Cardrona Tower is situated in a clearing within Cardrona Forest. The interior contains a barrel vaulted ground floor and open first floor, reached by spiral staircase housed within the wing. The tower should be viewed from outside; it is a hazardous structure and its door bears a locked gate.
This picture shows the remains of Cardrona Tower.
Cardrona Tower dates back to the mid-late 16th century, probably built by the Govan family. The land was later purchased by the Williamson family in the 18th century who built a new house to the east of the tower and it is thought that this is the time at which the tower house was abandoned.
Today it survives as a roofless shell with a stair tower to the south-west side. The ground floor vaulted basement and the main first floor hall have remained intact and there are a number of original features; mostly doors, windows and pugholes which also survive. A large gable survives on the south-east side, indicating that the tower originally had a steeply pitched roof, and a large projecting stone on the south west exterior elevation indicates that there was probably either a parapet walk around the top of the tower or an additional corbelled turret on this side.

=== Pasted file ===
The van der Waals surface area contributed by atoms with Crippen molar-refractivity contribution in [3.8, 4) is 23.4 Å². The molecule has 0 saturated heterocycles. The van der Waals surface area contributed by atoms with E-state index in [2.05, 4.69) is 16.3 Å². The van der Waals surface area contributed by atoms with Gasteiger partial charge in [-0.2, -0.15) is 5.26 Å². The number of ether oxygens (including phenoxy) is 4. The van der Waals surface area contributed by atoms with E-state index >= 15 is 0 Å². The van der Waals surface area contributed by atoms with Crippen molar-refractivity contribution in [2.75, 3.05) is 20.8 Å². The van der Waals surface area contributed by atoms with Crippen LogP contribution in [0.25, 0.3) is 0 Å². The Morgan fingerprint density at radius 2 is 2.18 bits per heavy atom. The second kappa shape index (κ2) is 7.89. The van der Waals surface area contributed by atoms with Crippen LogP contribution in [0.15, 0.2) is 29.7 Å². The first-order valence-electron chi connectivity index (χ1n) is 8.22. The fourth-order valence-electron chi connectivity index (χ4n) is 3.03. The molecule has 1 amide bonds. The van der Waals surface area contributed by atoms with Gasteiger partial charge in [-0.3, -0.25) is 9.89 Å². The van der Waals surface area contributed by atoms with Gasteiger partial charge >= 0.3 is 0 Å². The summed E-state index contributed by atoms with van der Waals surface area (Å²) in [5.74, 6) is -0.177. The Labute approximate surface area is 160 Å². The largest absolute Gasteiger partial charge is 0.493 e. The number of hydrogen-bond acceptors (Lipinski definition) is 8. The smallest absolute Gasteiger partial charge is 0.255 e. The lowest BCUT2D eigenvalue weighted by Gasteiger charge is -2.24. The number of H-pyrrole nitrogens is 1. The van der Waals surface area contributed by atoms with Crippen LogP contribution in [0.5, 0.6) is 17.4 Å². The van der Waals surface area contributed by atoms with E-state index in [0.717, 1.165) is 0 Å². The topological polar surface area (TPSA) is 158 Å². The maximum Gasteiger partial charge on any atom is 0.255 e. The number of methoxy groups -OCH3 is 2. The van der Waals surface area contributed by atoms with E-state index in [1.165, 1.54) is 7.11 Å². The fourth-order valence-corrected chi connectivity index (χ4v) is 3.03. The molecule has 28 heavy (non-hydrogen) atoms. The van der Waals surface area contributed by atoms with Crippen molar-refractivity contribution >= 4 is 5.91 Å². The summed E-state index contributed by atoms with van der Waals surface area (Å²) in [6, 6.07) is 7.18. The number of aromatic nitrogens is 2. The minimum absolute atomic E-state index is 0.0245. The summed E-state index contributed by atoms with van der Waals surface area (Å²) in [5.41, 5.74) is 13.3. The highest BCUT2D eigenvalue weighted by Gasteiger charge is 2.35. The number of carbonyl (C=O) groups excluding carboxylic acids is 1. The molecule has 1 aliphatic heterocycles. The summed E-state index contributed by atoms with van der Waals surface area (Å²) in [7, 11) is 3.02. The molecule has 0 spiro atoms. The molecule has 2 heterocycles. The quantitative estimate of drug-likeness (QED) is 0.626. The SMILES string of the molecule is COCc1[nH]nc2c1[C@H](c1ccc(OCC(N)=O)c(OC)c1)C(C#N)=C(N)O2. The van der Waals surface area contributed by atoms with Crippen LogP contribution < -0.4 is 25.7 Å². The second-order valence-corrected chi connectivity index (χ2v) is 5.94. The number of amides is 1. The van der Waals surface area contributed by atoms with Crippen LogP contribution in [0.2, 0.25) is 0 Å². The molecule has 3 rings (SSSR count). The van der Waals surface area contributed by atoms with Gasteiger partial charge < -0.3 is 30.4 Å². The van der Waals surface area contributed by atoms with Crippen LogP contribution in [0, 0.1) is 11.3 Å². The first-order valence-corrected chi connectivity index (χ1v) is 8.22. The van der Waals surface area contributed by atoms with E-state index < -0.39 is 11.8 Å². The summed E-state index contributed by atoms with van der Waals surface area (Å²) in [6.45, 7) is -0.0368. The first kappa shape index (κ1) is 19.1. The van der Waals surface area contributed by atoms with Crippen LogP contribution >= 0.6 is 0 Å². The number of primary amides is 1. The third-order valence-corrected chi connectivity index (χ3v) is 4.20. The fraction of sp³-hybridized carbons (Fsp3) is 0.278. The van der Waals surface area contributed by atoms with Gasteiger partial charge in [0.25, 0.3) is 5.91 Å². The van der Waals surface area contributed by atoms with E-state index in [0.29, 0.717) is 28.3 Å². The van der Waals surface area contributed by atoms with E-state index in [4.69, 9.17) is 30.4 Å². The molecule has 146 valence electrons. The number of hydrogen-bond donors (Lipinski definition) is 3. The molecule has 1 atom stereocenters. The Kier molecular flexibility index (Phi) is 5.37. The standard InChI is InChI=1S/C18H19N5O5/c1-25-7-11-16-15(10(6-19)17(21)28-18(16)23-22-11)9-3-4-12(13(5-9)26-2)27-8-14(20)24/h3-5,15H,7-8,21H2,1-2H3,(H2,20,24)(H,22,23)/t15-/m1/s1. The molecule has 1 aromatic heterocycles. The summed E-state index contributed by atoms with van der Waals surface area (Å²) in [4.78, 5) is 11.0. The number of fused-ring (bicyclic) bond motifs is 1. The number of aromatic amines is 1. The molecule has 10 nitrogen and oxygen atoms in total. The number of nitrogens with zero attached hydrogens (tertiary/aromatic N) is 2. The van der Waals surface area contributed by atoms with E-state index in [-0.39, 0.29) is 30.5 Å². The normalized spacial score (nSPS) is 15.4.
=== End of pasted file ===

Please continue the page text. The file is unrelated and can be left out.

The hillfort on the summit above is also very interesting, although it has been obscured by the construction of a 19th century drystone sheepfold.
Visiting Cardrona Tower
The exact location of Cardrona Tower is grid reference NT 300 378, and the tower can be found in Cardrona forest. Please note the tower is fenced off and not accessible.
All sites managed by Forestry Commission Scotland are open for you to explore. However, not all sites have paths or signage and some are a considerable distance from car parking. We recommend that visitors consult a detailed map and wear appropriate clothing.
Please follow the Scottish Outdoor Access Code and remember that historic sites should be treated with care and respect.